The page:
Thierry Boucard, Domaine de la Chanteleuserie, Bourgueil, France

I had heard from Pierre Breton that Thierry Boucard’s father, Moïse, made an outstanding 1976 Bourgueil.  Since that is my birth year, I am always on the lookout for good ‘76s for my cellar.  It was an interesting year, hot and dry, and there are many good wines in France but just as many not so good.  I had to investigate this lead further.  Eventually, I found myself in one of Thierry’s many cold, cavernous limestone cellars scattered around his property near Benais.  Thierry gave me a brief tour of the staggering quantities of old bottles, perfectly preserved, neatly arranged in stone shelving.  What foresight he and his father had for future generations (and clients!).  Eventually we came to the ‘76 and he gingerly pulled out 6 bottles for me.  No labels or capsules, just a solid film of black mold protecting the cork.  All remained at very high fill levels.  Score!

3 generationsThree generations of the Boucards in their cellar.

I took the bottles home, along with a selection of 1990 and 1996 “Vieilles Vignes” that I purchased.  The impetus for the purchase of these other vintages was a vertical tasting with Thierry following our blending session for the new vintage, as is our custom.  That day we were blending the 2008 “Alouettes,” the domaine’s young, exuberant, early-drinking cuvée of Bourgueil (the delicious 2007 at $14.95 is currently in stock).  The 1990 VV is drinking well now, velvety and aromatic, the 1996 VV is still young, much like the 2005.  The 1989 is also spectacular, somewhere between the two aforementioned vintage, in its middle years.

Thierry has two old vines cuvées, both built to age.  One is aptly named “Vieilles Vignes” and depending on the vintage it is a great candidate for the cellar.  It is a blend of several parcels of old vines scattered around the Boucards’ property.  “Beauvais” is made in even smaller quantities, from a single hillside parcel of old vines planted in tuffeau, exposed due south (tuffeau is a soft, porous, white limestone common in the central Loire Valley that was used to build many great châteaux in the region, in the process forming a maze of beautiful underground cellars).  This wine is ageworthy every year, and particularly so in great years.  I opened the first of my 12 bottles of 2005 Beauvais last year and was guilty of terrible infanticide.  I plan to still be enjoying that wine in 20 years.  Both of these wines are regulars on the KLWM list of our top 10 wines on a value/longevity scale.  Check out the prices below!!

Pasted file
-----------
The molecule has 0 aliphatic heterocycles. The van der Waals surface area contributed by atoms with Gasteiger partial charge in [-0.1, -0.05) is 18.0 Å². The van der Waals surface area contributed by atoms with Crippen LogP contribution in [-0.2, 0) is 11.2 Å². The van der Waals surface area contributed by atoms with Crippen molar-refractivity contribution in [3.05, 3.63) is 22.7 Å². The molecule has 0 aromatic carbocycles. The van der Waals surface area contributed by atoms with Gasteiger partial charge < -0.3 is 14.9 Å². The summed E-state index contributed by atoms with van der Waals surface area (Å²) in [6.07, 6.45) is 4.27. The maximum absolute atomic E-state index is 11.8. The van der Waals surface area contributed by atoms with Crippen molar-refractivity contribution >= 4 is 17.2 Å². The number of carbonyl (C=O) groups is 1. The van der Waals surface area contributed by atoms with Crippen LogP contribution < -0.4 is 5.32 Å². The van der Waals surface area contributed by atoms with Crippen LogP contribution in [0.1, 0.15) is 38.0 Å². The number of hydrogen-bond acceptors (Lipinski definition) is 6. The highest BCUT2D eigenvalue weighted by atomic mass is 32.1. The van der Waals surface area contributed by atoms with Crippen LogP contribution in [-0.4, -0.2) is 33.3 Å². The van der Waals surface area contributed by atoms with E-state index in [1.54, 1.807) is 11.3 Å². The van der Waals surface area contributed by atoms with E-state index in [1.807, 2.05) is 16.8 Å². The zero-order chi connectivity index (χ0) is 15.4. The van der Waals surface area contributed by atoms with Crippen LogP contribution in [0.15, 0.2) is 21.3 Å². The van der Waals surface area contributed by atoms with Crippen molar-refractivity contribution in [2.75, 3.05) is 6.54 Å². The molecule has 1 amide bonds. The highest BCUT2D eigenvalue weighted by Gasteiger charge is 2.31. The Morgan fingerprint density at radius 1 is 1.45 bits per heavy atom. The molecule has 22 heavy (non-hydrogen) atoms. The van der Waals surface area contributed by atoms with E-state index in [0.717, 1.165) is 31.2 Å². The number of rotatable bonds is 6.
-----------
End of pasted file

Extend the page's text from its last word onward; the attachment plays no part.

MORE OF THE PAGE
beauvais6Thierry in the “Beauvais” vineyard.

We just received a shipment of Boucard’s 2007 Beauvais ($16.95).  While approachable already, this wine will benefit handsomely from another 5 years in the cellar.  (The Boucards generally recommend five years from vintage date as an absolute minimum for this wine.)  We also have a small amount of the 2007 Vieilles Vignes ($16.00) still available that is drinking beautifully right now, a good opportunity to experience Boucard immediately.  You get the old vines complexity and the freshness of youth, and the combo makes for a wine of great finesse.

The ‘76, by the way, was one of the best ‘76s of my life. The wine came alive slowly, each glass taking on more weight and complexity.   It was a living wine with depth, character and nuance, still quite robust.  The wines of Thierry Boucard are not expensive at all for the pleasure they deliver, they are insider wines, for those that know things most do not.  There are those that know, and there are those that don’t know, and there are those that think they know but they don’t know enough to know that they really don’t know.  Now you’re in the know.



  1. Dale says:

    Great piece Dixon. Dale

  2. Can u confirm that the Bourgueil “Alouettes” cuvee of Dom. Chanteleuserie is fermented in Stainless, and tell me whether it “sees” oak after that (+ type / how long).
    Wondering the same a rule for Chinon wines.

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